Monday, April 8, 2013

Blame Yourself

While the temperamental season of spring appears to have finally come to most of the United States, over the weekend, we still noticed plenty of people still huddling inside barber shops, beauty salons, bars, and coffee houses, talking about the Husker Spring Game, or grousing about the stupidity in their state and federal government organizations.

We're not going to disagree about there being some amazingly stupid legislators at the state levels, in every U.S. state and territory, from Alaska and Guam, to Maine and Puerto Rico, and everywhere in between. There's been an amazing number of idiotic state government actions so far this year - even just in the last ten days.

For example, a Republican state Senator in Nebraska wants to allow legally concealed weapons to be carried inside the state capitol - which is already fully protected by armed and trained members of the Nebraska State Patrol. In the face of a wave of growing right-wing violence in states like Texas and Colorado, putting more guns in the untrained hands of those whose primary job is not law enforcement, but rather law making, seems just plain stupid.

In North Carolina, lawmakers last week were attempting to establish an official state religion, while state legislators in Tennessee want to punish the families of those receiving state aid by reducing that aid if the children of those desperately poor parents happen to perform badly in school.

In Kansas, North Dakota, Arkansas, and Alabama, state legislators there have all passed or are about to pass laws that effectively outlaw the fully legal practice of abortion - as if those states had more authority than the Federal government to re-decide previously settled Federal law. It may be news to the ill-informed idiots in those statehouses, but nullification was decided by the Civil War - and the pro-nullification side lost, badly.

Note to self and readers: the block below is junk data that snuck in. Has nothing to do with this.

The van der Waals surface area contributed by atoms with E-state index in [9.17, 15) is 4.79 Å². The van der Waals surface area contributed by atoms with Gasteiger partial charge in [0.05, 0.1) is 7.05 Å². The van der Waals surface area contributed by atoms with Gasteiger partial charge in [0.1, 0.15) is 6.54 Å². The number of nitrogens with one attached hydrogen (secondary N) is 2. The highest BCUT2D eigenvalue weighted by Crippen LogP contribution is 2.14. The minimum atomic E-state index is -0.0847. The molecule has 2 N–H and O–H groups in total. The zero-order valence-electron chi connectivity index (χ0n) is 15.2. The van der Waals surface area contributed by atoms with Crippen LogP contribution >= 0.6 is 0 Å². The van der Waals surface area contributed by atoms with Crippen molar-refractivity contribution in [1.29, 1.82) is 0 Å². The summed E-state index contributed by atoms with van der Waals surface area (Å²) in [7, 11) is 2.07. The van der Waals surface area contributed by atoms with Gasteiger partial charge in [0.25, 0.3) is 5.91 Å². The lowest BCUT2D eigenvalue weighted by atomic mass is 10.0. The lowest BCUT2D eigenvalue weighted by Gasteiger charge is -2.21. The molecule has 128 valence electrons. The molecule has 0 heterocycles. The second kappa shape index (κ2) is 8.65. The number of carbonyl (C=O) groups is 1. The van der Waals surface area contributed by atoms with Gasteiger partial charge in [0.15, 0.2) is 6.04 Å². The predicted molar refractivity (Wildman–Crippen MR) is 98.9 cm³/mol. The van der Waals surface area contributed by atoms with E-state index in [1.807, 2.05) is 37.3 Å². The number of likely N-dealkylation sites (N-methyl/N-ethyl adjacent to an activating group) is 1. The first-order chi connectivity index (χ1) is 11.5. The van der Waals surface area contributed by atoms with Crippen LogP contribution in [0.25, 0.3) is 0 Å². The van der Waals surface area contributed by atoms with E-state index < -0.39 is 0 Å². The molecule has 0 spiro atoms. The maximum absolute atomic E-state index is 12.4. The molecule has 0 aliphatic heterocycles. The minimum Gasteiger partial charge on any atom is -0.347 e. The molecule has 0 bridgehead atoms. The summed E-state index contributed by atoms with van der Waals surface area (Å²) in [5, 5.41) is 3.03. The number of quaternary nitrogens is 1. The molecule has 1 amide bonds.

For all the dolts we see in Congress, the morons at the state level of government often make their DC legislative cousins look like absolute amateurs in a contest of who can be the most stupid.

Sadly, if you're having this same discussion at the coffee shops and kitchen tables in your neighborhood, you're also probably looking at some of the people responsible for the actions of those legislators - namely you and your neighbors.

Some of the problem is certainly what we pay our state legislators, who are in most states part-timers. Twenty-five states pay less than poverty level wages for their lawmakers, so it's no surprise that lawyer-filled lobby shops prey like vultures on underpaid state legislators.

Some of the problem is also the laws we have regarding serving in government. Simple term limits don't work and the effectively worthless limitations on lobbying and campaign "dark money" corrupt government at all levels. The laws regarding campaign finance must be changed if we expect to see the power of unregulated money change. Effective media reform also must be undertaken so that the job of honestly informing the public doesn't fall so much on the shoulders of comedians and cartoonists.

That's where the other part of the pay problem comes in.

So long as we allow continue to allow income inequality to get worse in America, we will be paying an increased price in time, robbing from ourselves more and more of the ability to govern, as we work harder for less, and are able to save nothing for when (or if) we get old. Meanwhile, our inability to pay attention to our government will continue to allow the wealthiest to effectively steal part of the earnings of those who actually know how to work hard for an honest day's living.

We'll agree with the neighborhood fool at the cafe that our representatives in most states aren't exactly the brightest bulbs on the string.

Then again, we all get what we pay for - and as employers, on a state legislative level, we the people of America don't pay enough in dollars or with our time and attention to what they do.

If we, as citizens, want things to change in our government, we have to start by changing how we handle that government ourselves.

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